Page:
10 September 2007

Museography and Interpretation: A State of Encounter

Looking at artworks requires the viewer to be simultaneously drawn in and held at bay from the art. It should be both a conscious and unconscious experience, as perception itself. How artworks are displayed, the installation designs themselves, perform this necessary action.

When we work with other architects on museum projects – whether that may be Renzo Piano, Kazuyo Sejima or I.M.Pei – our work is to make sure that the art is never sidelined, never taken hostage, as the building is designed.

When we take on an exhibit design project, we begin discussions around the art works themselves, constructing a framework for viewing. Overlapping the perception of a work in some form or another, with the work itself: this is one way of creating meaning for the visitor.

Exhibition design is to entice the most effective emotional response of an artwork for the widest audience. To do so, our approach has been to enlist, so-to-speak, the language of the art itself to create a framework for the display. We call this the museography, the museological installation.

The blueprint for a successful museography project is to believe that all voices in the design can find their place, including those of the artists themselves.

In contemporary museum installations the battle is often half won at the start: working with the likes of Vito Acconci, Takashi Murakami and Yoko Ono, as we have done, we are not allowed to forget that the perception of art comes first.

Our work is to make that eminently clear, to delay interpretation of the works, giving time for our gaze to sink in.

“…meaning is contingent on context, how it is encountered.” Nancy Spector, on the work of artist Felix Gonzales-Torre

Palimpsest: Museography and Museological practice in Exhibit Design

Derrida’s erasing-erased writing - his palimpsest - is the re-inscription that continually displaces the reversed hierarchies of metaphysics.
Leavey intro. to Derrida, 1980, p.11 (quoted by Keep)

When we were first approached to do an exhibit installation – a short term display of rarefied objects in a New York Gallery – we had no precedents to work from, much less context a given context to generate a design, as we had been accustomed to in our architectural and urban work.

This lack of models, created its own anxieties, so we were quick to fill this void with a genuine strategy that spoke to the origin of the artworks, in this case Zenga tea bowls and ink drawings on hanging scrolls. By definition, these works needed an austere space, inviting a departure from what the gallery spaces had to offer. The only recourse for us was to perform a kind of erasure of the existing gallery. To provide the optimal viewing of these works, our efforts would focus on erasing the hard “givens” of the gallery, reversing obvious hierarchies, and eventually re-inscribing new traces on the gallery floor.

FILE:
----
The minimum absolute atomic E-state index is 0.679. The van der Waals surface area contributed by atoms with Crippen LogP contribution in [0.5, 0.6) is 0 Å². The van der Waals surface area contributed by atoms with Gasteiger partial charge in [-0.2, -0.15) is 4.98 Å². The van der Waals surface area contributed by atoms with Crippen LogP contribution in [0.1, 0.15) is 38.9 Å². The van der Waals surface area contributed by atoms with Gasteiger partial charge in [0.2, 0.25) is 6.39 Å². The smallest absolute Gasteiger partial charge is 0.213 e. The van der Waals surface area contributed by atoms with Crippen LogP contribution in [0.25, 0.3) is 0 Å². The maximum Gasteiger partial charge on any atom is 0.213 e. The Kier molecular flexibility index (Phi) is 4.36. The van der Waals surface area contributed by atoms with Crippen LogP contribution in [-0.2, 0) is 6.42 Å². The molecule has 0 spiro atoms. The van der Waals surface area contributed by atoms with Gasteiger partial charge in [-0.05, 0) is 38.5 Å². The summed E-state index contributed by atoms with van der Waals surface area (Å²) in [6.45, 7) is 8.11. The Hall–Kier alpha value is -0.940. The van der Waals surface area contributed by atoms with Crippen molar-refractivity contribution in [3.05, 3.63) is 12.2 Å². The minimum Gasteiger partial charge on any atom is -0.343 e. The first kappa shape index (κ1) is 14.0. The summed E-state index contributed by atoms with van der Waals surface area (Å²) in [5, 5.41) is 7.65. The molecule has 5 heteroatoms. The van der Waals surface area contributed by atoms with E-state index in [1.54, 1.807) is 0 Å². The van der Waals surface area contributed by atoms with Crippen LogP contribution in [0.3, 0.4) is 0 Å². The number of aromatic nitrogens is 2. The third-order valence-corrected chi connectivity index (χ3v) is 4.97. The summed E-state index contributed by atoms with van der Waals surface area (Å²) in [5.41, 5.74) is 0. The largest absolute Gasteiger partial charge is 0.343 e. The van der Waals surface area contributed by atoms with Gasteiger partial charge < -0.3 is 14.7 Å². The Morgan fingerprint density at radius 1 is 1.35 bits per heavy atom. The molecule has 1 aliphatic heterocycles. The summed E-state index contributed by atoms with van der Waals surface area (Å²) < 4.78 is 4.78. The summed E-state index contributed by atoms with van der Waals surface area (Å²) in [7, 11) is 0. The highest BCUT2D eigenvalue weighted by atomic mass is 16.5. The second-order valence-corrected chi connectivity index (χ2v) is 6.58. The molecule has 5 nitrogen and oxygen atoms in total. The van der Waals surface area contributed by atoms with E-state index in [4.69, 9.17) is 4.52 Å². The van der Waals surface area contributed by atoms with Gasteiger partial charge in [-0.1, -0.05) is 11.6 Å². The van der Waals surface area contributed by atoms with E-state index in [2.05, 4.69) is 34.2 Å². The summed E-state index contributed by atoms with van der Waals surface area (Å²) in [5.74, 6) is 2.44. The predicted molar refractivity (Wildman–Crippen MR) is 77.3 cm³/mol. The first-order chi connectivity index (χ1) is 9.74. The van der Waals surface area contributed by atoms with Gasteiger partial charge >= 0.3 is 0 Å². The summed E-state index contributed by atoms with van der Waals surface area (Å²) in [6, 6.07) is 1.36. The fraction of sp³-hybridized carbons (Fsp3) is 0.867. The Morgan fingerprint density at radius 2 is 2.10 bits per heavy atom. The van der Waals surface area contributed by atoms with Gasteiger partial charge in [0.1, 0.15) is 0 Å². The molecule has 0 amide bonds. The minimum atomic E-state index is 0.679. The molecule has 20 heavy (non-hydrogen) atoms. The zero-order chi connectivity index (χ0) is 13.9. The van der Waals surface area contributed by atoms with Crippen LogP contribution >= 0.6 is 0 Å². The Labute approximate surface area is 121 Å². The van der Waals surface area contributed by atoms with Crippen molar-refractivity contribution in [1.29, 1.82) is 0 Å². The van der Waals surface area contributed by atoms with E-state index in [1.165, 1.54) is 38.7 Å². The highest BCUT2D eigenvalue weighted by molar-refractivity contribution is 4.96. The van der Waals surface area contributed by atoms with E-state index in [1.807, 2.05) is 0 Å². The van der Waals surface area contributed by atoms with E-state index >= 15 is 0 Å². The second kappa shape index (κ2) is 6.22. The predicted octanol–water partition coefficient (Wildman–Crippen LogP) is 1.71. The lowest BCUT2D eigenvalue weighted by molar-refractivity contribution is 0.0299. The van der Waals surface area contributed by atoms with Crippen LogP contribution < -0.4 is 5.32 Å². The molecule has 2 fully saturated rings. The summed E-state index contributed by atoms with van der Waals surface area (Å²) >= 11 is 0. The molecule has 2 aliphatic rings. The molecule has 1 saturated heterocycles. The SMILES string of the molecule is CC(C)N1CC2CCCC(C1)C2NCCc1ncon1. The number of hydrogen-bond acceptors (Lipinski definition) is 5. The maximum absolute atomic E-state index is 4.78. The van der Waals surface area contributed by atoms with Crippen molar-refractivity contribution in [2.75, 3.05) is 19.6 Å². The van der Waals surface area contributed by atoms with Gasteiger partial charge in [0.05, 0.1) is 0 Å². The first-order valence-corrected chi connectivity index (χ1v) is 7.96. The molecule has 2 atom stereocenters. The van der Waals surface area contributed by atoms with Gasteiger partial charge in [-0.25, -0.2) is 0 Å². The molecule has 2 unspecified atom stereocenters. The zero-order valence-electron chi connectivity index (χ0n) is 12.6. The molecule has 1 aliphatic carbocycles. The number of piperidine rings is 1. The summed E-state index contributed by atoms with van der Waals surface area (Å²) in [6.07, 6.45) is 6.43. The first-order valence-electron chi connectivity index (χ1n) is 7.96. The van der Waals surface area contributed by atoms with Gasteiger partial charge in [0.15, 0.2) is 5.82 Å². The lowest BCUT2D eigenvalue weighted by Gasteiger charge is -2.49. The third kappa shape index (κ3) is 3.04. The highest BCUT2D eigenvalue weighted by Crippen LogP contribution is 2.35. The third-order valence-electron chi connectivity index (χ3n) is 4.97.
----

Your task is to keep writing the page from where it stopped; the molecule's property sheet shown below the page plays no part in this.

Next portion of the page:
Our second and third exhibits conserved and reused portions of the previous installation, to save time and money. We had caught on to the other dimension of our, yet, unnamed strategy: it is an economic choice as well.

Much later, after experimenting with more than 14 exhibits within one series of galleries, our approach to each new design became a genuine working method. Erasure and rewriting over a previous layout – a palimpsest - provided the model we had been searching for. Neither a device, nor a metaphor for our process, the palimpsest is an action that allows for a layered approach to exhibit design.

The palimpsest performs a dual role: it may reinforce a curatorial voice, while simultaneously allowing a viewer to have an intuitive response to a series of art works. This layering of voices, the permeability of the design, is what we strive for in our museum work. We do this with a keen interest in art - both ancient and contemporary - and for sheer pleasure.

That was just shy of ten years ago. Now we have moved on to doing more permanent gallery and museum designs, while keeping faith with the palimpsest.

Note: We are indebted to Alexandra Munroe, former director of the Japan Society Gallery in New York, who commissioned our firm to design all 13 of the exhibits under her tenure from 1998 to 2006, and to her catalog forward titled: Palimpsest: Nearby Mu Xin, for the exhibition at Yale Art Gallery and the Asia Society, "The Art of Mu Xin" 2001-2002.
Image Credit: IMREY CULBERT for YES YOKO ONO Retrospective, Japan Society 2001

04 September 2007

Louvre-Lens: Museography as palimpsest

The New Museum Galleries
The galleries are naturally lit from above. A gentle downward curving translucent membrane hung from the roof, forms the ceiling and functions as both filter and projection screen. The membrane, a suspended layer below the building cable-net structure, becomes an ethereal surface on which exterior incident natural light and, perhaps, an ornate ceiling image, are held in a continuous state of flux depending on the time of day and season.
This stands in contrast with the night time image: artificial lighting, from adjustable fixtures stealthy mounted within the roof structure, will paint at times a carefully balanced diffused glow, or alternatively a vibrant fresco of light on this floating ceiling. The suspended membranes form a unique constellation of floating planes that define specific galleries, achieving viewing intimacy and lower light levels where needed.
Under this lit ceiling, the galleries spread-out in an expansive width, afforded by a columnless structure and walls that reach 6 meters high. Five unequal volumes, each with gently curving facades that respond to the site topography, make up the gallery spaces. They are linked at corners only, spreading out organically from the reception volume, to take full advantage of the linear characteristic of this reclaimed mining site.
This free-form overlap of volumes creates an intuitive flux within the space, as one is drawn towards the open corners, to the edges of the spaces. From within the galleries one can perceive the gently warped volumes. Through the exterior glass openings one perceives the adjacent gallery volume, creating an ease of “readability” to the layout of the museum campus. The splayed layout of the building forms reinforces what would typically be treated in extraneous wayfinding: this is a museum easily traveled by all visitors, of all walks of life.